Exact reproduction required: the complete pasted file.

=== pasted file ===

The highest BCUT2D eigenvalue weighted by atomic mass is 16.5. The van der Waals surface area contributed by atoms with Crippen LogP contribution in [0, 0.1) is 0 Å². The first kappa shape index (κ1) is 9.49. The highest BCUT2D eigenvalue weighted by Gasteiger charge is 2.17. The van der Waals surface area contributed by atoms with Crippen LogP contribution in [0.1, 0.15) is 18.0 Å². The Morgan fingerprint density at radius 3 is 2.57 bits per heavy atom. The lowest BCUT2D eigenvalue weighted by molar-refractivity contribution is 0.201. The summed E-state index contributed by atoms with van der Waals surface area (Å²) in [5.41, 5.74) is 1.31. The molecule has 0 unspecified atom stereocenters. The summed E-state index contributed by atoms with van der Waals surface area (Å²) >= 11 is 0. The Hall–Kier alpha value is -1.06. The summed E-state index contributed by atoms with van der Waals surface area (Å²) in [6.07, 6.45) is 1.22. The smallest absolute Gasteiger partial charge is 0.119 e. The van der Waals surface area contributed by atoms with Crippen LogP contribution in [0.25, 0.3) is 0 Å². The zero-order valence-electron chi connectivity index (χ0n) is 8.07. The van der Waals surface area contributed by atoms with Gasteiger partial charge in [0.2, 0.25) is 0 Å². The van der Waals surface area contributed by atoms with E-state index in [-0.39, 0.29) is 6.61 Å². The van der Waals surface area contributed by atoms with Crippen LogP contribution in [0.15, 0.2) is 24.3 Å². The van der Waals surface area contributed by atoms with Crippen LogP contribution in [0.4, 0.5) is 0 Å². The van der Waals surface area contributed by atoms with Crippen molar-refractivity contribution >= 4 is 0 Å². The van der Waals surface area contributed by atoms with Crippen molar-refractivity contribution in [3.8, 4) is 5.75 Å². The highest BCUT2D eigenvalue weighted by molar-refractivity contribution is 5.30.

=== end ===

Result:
The highest BCUT2D eigenvalue weighted by atomic mass is 16.5. The van der Waals surface area contributed by atoms with Crippen LogP contribution in [0, 0.1) is 0 Å². The first kappa shape index (κ1) is 9.49. The highest BCUT2D eigenvalue weighted by Gasteiger charge is 2.17. The van der Waals surface area contributed by atoms with Crippen LogP contribution in [0.1, 0.15) is 18.0 Å². The Morgan fingerprint density at radius 3 is 2.57 bits per heavy atom. The lowest BCUT2D eigenvalue weighted by molar-refractivity contribution is 0.201. The summed E-state index contributed by atoms with van der Waals surface area (Å²) in [5.41, 5.74) is 1.31. The molecule has 0 unspecified atom stereocenters. The summed E-state index contributed by atoms with van der Waals surface area (Å²) >= 11 is 0. The Hall–Kier alpha value is -1.06. The summed E-state index contributed by atoms with van der Waals surface area (Å²) in [6.07, 6.45) is 1.22. The smallest absolute Gasteiger partial charge is 0.119 e. The van der Waals surface area contributed by atoms with Crippen LogP contribution in [0.25, 0.3) is 0 Å². The zero-order valence-electron chi connectivity index (χ0n) is 8.07. The van der Waals surface area contributed by atoms with Gasteiger partial charge in [0.2, 0.25) is 0 Å². The van der Waals surface area contributed by atoms with E-state index in [-0.39, 0.29) is 6.61 Å². The van der Waals surface area contributed by atoms with Crippen LogP contribution in [0.15, 0.2) is 24.3 Å². The van der Waals surface area contributed by atoms with Crippen LogP contribution in [0.4, 0.5) is 0 Å². The van der Waals surface area contributed by atoms with Crippen molar-refractivity contribution >= 4 is 0 Å². The van der Waals surface area contributed by atoms with Crippen molar-refractivity contribution in [3.8, 4) is 5.75 Å². The highest BCUT2D eigenvalue weighted by molar-refractivity contribution is 5.30.